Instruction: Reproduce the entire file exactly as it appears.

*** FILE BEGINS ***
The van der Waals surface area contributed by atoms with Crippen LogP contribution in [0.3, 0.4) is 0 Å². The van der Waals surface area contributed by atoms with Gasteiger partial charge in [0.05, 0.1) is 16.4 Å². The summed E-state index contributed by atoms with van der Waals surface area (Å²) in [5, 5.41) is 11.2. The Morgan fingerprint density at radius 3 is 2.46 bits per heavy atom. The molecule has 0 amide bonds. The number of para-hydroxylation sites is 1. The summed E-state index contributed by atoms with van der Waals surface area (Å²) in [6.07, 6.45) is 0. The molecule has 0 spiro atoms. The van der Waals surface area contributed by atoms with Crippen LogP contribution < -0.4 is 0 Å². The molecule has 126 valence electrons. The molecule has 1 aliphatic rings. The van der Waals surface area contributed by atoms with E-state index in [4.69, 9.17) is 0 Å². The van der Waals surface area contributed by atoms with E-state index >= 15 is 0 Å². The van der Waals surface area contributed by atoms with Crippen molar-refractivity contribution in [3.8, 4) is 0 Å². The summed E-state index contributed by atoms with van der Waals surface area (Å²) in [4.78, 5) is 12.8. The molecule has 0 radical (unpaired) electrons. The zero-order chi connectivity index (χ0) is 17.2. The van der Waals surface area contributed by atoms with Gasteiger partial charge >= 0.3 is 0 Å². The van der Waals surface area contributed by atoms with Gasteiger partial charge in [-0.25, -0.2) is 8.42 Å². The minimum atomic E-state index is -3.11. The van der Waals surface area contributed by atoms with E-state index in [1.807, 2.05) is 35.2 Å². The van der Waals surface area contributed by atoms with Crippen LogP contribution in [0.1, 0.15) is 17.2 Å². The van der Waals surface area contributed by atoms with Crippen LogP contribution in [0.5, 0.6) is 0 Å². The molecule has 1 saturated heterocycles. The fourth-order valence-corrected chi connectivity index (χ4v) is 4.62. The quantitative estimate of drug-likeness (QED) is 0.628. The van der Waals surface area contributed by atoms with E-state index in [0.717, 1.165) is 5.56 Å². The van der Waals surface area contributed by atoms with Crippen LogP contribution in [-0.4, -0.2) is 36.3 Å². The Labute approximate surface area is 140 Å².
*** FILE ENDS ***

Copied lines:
The van der Waals surface area contributed by atoms with Crippen LogP contribution in [0.3, 0.4) is 0 Å². The van der Waals surface area contributed by atoms with Gasteiger partial charge in [0.05, 0.1) is 16.4 Å². The summed E-state index contributed by atoms with van der Waals surface area (Å²) in [5, 5.41) is 11.2. The Morgan fingerprint density at radius 3 is 2.46 bits per heavy atom. The molecule has 0 amide bonds. The number of para-hydroxylation sites is 1. The summed E-state index contributed by atoms with van der Waals surface area (Å²) in [6.07, 6.45) is 0. The molecule has 0 spiro atoms. The van der Waals surface area contributed by atoms with Crippen LogP contribution < -0.4 is 0 Å². The molecule has 126 valence electrons. The molecule has 1 aliphatic rings. The van der Waals surface area contributed by atoms with E-state index in [4.69, 9.17) is 0 Å². The van der Waals surface area contributed by atoms with E-state index >= 15 is 0 Å². The van der Waals surface area contributed by atoms with Crippen molar-refractivity contribution in [3.8, 4) is 0 Å². The summed E-state index contributed by atoms with van der Waals surface area (Å²) in [4.78, 5) is 12.8. The molecule has 0 radical (unpaired) electrons. The zero-order chi connectivity index (χ0) is 17.2. The van der Waals surface area contributed by atoms with Gasteiger partial charge >= 0.3 is 0 Å². The van der Waals surface area contributed by atoms with Gasteiger partial charge in [-0.25, -0.2) is 8.42 Å². The minimum atomic E-state index is -3.11. The van der Waals surface area contributed by atoms with E-state index in [1.807, 2.05) is 35.2 Å². The van der Waals surface area contributed by atoms with Crippen LogP contribution in [0.1, 0.15) is 17.2 Å². The van der Waals surface area contributed by atoms with Crippen LogP contribution in [0.5, 0.6) is 0 Å². The molecule has 1 saturated heterocycles. The fourth-order valence-corrected chi connectivity index (χ4v) is 4.62. The quantitative estimate of drug-likeness (QED) is 0.628. The van der Waals surface area contributed by atoms with E-state index in [0.717, 1.165) is 5.56 Å². The van der Waals surface area contributed by atoms with Crippen LogP contribution in [-0.4, -0.2) is 36.3 Å². The Labute approximate surface area is 140 Å².